THE SEWING DIVAS sewing, design, fashion

March 24, 2009

Sewing with fur

Filed under: Els,Embellishment,Fur sewing,Leather sewing,sewing,Tutorials — Els @ 10:19 pm

 My last project restyling an old mink fur coat  for a client. The coat was inherited from her mother and she wanted to wear that coat but it should be made in her size and with a more modern look. The coat was too large and the design old fashion.The mink fur and leather side were still in an good condition to make it work. 

The tools I use for working with fur and pigskin suede,  my furrier knife to cut the fur, a leather knife to cut the leather, a hammer to pound the leather seams, textile adhesive tape to stabilize the cutting lines of the fur, special leather interfacing LE420, glue for leather, plus handsewing glove needles size 9 .
I restyled the coat to a 3/4 length and added pigskin suede in a matching color to give it a
 more modern look.

furrier knife to cut the fur from the leather side:


My old but sturdy Singer 20U for sewing the suede , I used special leather needles size 90 and thread size 80 for sewing and size 50 for top stitching the zipper.

 and my fur sewing machine ,

You can see me at work using my Allbook Hashfield fur sewing machine a small video from me while I was sewing white rabbit fur with my fur machine. ( the video was taken with a simple photo camera so the quality is not that good) , but it will give you an idea how such a machine works. I used a sewing awl to push the fur hairs to the inside.

I removed the coat interior from the coat,

 and used a soft flannel cotton as a substitute interlining,

Fur collar wrong side with tape to stabilize the edges,

Lambswool interfacing inside the collar ( to prevent the stitching lines showing on the suede collar side,
I used two different lining fabrics for the sleeve lining.
I stitched the heavy satin lining to the lambs wool and used a thinner lining fabric as a backing so there are no visible stitching lines towards the leather side of the sleeves.
I started sewing some samples since I never made a real fur garment , but I attended a two-day workshop 2 years ago at the Dutch Fur Institute where I learned to use a fur sewing machine and some sewing techniques.
The procedure in sewing this coat is making samples and a lot of brainstorming making a plan for sewing directions taking notes and find a way to sew without pins, basting, and marking on the right side of the fur or leather.The fur pattern parts seam allowances are only 2-3 mm wide , so there is no way to alter the final garment. I did made 2 muslin coats for fitting in unbleached cotton to modify my self drafted pattern. 
 Just a few detail pictures  of sample sewing,







I also added an inside pocket with triangles at the edge to embellish the pocket.

 I copied that embellishing idea from an old fur coat I have in my stash which was made by the same furrier house as the clients coat.Threads magazine did an article about this embellishing idea  too, see issue 73 ( it is called in that article a “Chinese wedding pocket”)

 Pattern cutting lines stabilized with adhesive tape,

 Neck line corded piping ,






 Hem facing to attach the hem lining,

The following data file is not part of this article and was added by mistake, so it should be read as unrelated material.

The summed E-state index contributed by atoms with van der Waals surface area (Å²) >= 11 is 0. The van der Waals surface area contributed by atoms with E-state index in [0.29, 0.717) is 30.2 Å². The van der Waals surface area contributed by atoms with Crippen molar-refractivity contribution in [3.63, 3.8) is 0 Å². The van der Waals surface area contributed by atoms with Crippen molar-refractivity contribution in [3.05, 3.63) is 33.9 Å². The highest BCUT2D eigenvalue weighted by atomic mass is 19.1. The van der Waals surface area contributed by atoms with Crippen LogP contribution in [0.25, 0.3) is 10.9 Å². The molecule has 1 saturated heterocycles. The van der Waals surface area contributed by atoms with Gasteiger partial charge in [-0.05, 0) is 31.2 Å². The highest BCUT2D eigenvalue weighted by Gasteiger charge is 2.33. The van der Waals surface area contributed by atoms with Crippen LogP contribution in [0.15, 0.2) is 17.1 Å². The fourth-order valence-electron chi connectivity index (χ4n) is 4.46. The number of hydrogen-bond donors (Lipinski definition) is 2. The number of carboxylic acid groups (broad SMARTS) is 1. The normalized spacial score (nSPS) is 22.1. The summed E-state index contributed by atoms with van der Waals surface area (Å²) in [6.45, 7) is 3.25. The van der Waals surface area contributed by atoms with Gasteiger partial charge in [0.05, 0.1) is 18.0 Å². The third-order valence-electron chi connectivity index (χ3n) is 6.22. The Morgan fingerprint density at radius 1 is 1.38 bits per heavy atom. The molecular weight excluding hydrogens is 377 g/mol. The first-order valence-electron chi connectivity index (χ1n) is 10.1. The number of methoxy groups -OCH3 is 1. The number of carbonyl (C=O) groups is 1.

Two way zipper sandwiched between front and facing, and corded piping between facing and lining.


 Back view suede collar.


  Restyled fur coat,


 Inside view restyled coat,
For anybody who wants to learn sewing with fur or leather I can recommend

The book “How to sew with Leather, Suede, Fur “by Margaret B Krohn and Phyllis W Schwebke, it is an old book (my copy is from 1966)



Please do not copy or use my pictures or text.                                           





  1. Oh wow…. this turned out fabulous Els! I think if anybody would have ask me to do this I would have ‘run for the hills’. It’s a mammoth task to restyle any coat, but a fur one is even more challenging, due to the nature of the ‘fabric’.
    The idea of using the suede makes it indeed more contemporary – gives it a fresher look. Great job, indeed. My respect!

    Comment by KayB — March 25, 2009 @ 1:54 am

  2. Oh, Els, I am so impressed! I am sure your client was very, very happy.

    Comment by Gigi — March 25, 2009 @ 4:46 am

  3. Wonderful work, Els!!! Wish I could have been there to help with all that work, very intense. But such a beautiful result. Love the restyle, you’re an inspiration!

    Comment by Mary Beth — March 25, 2009 @ 6:01 am

  4. My industrial sewing machine dealer has several of those fur machines. I’ve been tempted, but I so rarely work with fur, but it’s fun to see it in action. And your results are, as always, stunning!

    Comment by Gorgeous Things — March 25, 2009 @ 7:02 am

  5. Wow! Boy am I impressed. It looks just gorgeous.

    Comment by Nancy k — March 25, 2009 @ 8:25 am

  6. I’m sure you have a very satisfied customer. Wonderful result, with a difficult job. This is an area in the sewing field that I’ll never explore. I’m intimidated (and don’t wear fur, real or faux).

    Comment by Sigrid — March 25, 2009 @ 9:06 am

  7. The piping and pocket details are beautiful. Amazing contemporary garment!

    Comment by Bunny — March 25, 2009 @ 9:24 am

  8. That’s amazing Els!

    Comment by phyllisc — March 25, 2009 @ 11:01 am

  9. Incredible job!!!

    Comment by Judy Greenough — March 25, 2009 @ 12:33 pm

  10. What a stunning remake! Kudos.

    Comment by Lindsay T — March 25, 2009 @ 2:10 pm

  11. Totally awesome! What a great coat. You are one fantastic sewer.

    Comment by Lisa — March 25, 2009 @ 7:00 pm

  12. Els, your re-fashioning of the coat is wonderful. Recycling older furs is such a great idea.